When Legendary NBA referee Joey Crawford retired, the commission retired his jersey number 17 as a sign of respect. If an official were to request the number 17, the NBA would ask Joey for approval.

There are 73 staff officials and six non-staff officials for the 2020-2021 NBA Season. According to Wikipedia, NBA referees oversee 120 pre-season games, 1,260 regular-season games, and four rounds of playoff games. These officials watch the real-time competition between 10 of the world’s greatest athletes at a time and make calls with 95% accuracy.

2020-2021 Referee Officials Jersey Numbers

  • Ray Acosta, #54
  • Brandon Adair, #67
  • Bennie Adams, #47
  • Mark Ayotte, #56
  • Brent Barnaky, #36
  • Curtis Blair, #74
  • Matt Boland, #18
  • Tony Brothers, #25
  • Tony Brown, #6
  • Nick Buchert, #3
  • John Butler, #53
  • James Capers, #19
  • Derrick Collins, #11
  • Sean Corbin, #33
  • Kevin Cutler, #34
  • Mousa Dagher, #28
  • Eric Dalen, #37
  • Marc Davis, #8
  • JB DeRosa, #62
  • Mitchell Ervin, #27
  • Kane Fitzgerald, #5
  • Tyler Ford, #39
  • Brian Forte, #45
  • Scott Foster, #48
  • Pat Fraher, #26
  • Jacyn Goble, #68
  • John Goble, #30
  • Jason Goldenberg, #35
  • Nate Green, #65
  • David Guthrie, #16
  • Lauren Holtkamp, #7
  • Simone Jelks, #81
  • Bill Kennedy, #55
  • Courtney Kirkland, #61
  • Marat Kogut, #32
  • Karl Lane, #77
  • Eric Lewis, #42
  • Mark Lindsay, #29
  • Tre Maddox, #23
  • Suyash Mehta, #82
  • Ed Malloy, #14
  • Ken Mauer, #41
  • Rodney Mott, #71
  • Ashley Moyer-Gleich, #13
  • Matt Myers, #43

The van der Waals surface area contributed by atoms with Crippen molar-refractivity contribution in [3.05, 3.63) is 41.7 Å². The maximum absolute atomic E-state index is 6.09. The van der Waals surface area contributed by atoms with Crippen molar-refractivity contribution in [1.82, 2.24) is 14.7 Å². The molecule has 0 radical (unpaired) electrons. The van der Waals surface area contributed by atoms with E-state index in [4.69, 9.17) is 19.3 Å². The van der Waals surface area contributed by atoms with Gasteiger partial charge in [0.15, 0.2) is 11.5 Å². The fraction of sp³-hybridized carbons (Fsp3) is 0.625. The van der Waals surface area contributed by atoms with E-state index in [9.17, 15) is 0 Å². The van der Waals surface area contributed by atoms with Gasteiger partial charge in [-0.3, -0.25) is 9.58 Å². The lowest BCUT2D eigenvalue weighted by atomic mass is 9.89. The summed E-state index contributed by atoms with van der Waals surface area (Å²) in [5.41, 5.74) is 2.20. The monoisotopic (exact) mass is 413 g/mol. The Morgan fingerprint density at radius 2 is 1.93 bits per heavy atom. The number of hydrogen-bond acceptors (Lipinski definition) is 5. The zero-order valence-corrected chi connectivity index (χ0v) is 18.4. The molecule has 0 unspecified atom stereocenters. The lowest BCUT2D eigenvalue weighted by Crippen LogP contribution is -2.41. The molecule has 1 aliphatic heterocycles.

• Andy Nagy, #83
  • Brett Nansel, #44
  • J.T. Orr, #72
  • Gediminas Petraitis, #50
  • Phenizee Ransom, #70
  • Derek Richardson, #63
  • Leroy Richardson, #20
  • Natalie Sago, #9
  • Jenna Schroeder, #84
  • Evan Scott, #78
  • Kevin Scott, #24
  • Aaron Smith, #51
  • Michael Smith, #38
  • Bill Spooner, #22
  • Jonathan Sterling, #17
  • Ben Taylor, #46
  • Dedric Taylor, #21
  • Josh Tiven, #58
  • Scott Twardoski, #52
  • Justin Van Duyne, #64
  • Scott Wall, #31
  • CJ Washington, #12
  • Tom Washington, #49
  • James Williams, #60
  • Leon Wood, #40
  • Haywoode Workman, #66
  • Sean Wright, #4
  • Zach Zarba, #15

Non-staff officials Jersey Numbers

  • John Conley, #79
  • Robert Hussey, #85
  • Brandon Schwab, #86
  • Danielle Scott, #87
  • Matt Kallio, #88
  • Dannica Mosher, #89

James

A basketball court was built in my local park and at 15 years of age I fell in love with basketball. A late joiner to the game, I have played every season since. Some Indiana friends bought me some Pacers gear for my 17th birthday, and I have supported them ever since (who wants to follow the crowd). I love American sports apparel and the presentation of sports, they do it so well (bar all the advert breaks).